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digitalmars.D.learn - Implicit type conversion for function calls?

reply "Simen Kjaeraas" <simen.kjaras gmail.com> writes:
I'm trying to have this sort of code compile:

////////////////
struct Foo {
      int data;
      this(int n) {
          data = n;
      }
}

void bar(Foo f) {}

bar(3);
////////////////

Is this even possible? I believe the feature was called
opImplicitCastFrom, at some point.

Conversely, the following would also be useful:

////////////////
struct Foo {
       int data;
       this(int n) {
           data = n;
       }
}

void bar(int n) {}

Foo f;
bar(f);
////////////////

This would then be called opImplicitCastTo.

The reason I want this, is I'm trying to create templates that do what
typedef should - create a supertype, subtype, or lateral type to an
existing type.

-- 
     Simen
Jul 10 2011
next sibling parent bearophile <bearophileHUGS lycos.com> writes:
Simen Kjaeraas:

 I'm trying to have this sort of code compile:
 
 ////////////////
 struct Foo {
       int data;
       this(int n) {
           data = n;
       }
 }
 
 void bar(Foo f) {}
 
 bar(3);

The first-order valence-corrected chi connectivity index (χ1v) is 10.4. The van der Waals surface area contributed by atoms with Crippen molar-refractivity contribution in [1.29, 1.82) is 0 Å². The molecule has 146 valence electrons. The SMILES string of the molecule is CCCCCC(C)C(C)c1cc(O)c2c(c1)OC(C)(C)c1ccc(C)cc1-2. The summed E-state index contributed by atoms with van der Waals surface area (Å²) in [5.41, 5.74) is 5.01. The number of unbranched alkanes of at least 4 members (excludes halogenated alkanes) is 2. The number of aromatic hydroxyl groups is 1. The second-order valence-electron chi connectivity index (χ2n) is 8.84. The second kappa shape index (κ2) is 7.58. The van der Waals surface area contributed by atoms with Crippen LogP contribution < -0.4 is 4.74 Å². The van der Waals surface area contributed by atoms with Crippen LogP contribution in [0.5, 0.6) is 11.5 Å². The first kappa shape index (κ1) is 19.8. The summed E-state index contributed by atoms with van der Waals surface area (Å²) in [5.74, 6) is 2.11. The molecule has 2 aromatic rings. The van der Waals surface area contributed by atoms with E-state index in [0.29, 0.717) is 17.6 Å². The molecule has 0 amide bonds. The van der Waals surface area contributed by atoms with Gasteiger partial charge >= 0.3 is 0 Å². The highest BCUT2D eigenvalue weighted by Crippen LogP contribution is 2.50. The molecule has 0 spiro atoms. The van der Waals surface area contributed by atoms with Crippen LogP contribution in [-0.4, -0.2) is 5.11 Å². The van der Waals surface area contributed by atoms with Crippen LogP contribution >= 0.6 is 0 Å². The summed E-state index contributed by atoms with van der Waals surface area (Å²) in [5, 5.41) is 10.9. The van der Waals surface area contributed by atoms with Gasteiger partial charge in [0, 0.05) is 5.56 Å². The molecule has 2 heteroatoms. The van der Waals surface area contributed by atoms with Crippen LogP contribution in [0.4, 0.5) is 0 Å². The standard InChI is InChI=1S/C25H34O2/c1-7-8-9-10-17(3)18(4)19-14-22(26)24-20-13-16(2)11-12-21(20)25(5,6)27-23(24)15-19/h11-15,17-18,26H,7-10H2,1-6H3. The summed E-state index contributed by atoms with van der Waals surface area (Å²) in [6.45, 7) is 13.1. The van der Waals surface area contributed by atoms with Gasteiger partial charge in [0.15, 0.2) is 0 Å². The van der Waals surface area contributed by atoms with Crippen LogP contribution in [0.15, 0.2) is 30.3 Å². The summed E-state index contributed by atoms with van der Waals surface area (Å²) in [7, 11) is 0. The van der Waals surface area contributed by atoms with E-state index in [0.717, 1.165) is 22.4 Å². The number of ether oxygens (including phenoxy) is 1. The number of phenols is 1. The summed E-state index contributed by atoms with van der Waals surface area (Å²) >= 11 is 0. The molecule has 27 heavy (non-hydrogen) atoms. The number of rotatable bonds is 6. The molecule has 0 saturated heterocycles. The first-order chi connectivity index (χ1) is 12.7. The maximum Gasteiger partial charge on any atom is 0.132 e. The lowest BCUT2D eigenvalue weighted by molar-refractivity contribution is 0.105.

////////////////
 
 Is this even possible?

There is a uncommon syntax that allows you to do it with a class, but I don't know why structs don't work here: class Foo { int data; this(int n) { data = n; } } void bar(Foo f ...) { assert(f.data == 3); } void main() { bar(3); } Bye, bearophile
Jul 10 2011
prev sibling next sibling parent "Simen Kjaeraas" <simen.kjaras gmail.com> writes:
On Sun, 10 Jul 2011 16:41:17 +0200, bearophile <bearophileHUGS lycos.com>  
wrote:

 There is a uncommon syntax that allows you to do it with a class, but I  
 don't know why structs don't work here:

 class Foo {
     int data;

     this(int n) {
         data = n;
     }
 }

 void bar(Foo f ...) {
     assert(f.data == 3);
 }

 void main() {
     bar(3);
 }

Smells like a bug. But, even if that did work for structs, it is an invasive way to do it, which opImplicitCastTo/From would not be. For a typedef template, that's unacceptable. -- Simen
Jul 10 2011
prev sibling next sibling parent David Nadlinger <see klickverbot.at> writes:
On 7/10/11 3:29 PM, Simen Kjaeraas wrote:
 I'm trying to have this sort of code compile:

 ////////////////
 struct Foo {
 int data;
 this(int n) {
 data = n;
 }
 }

 void bar(Foo f) {}

 bar(3);
 ////////////////

 Is this even possible?

If I remember correctly, Walter said that this is a deliberate limitation the last time I asked (when implementing my units of measurement library). I think the intention is to avoid confusion about what is actually going on behind the scenes, like it is possible in C++ with implicitly called constructors. David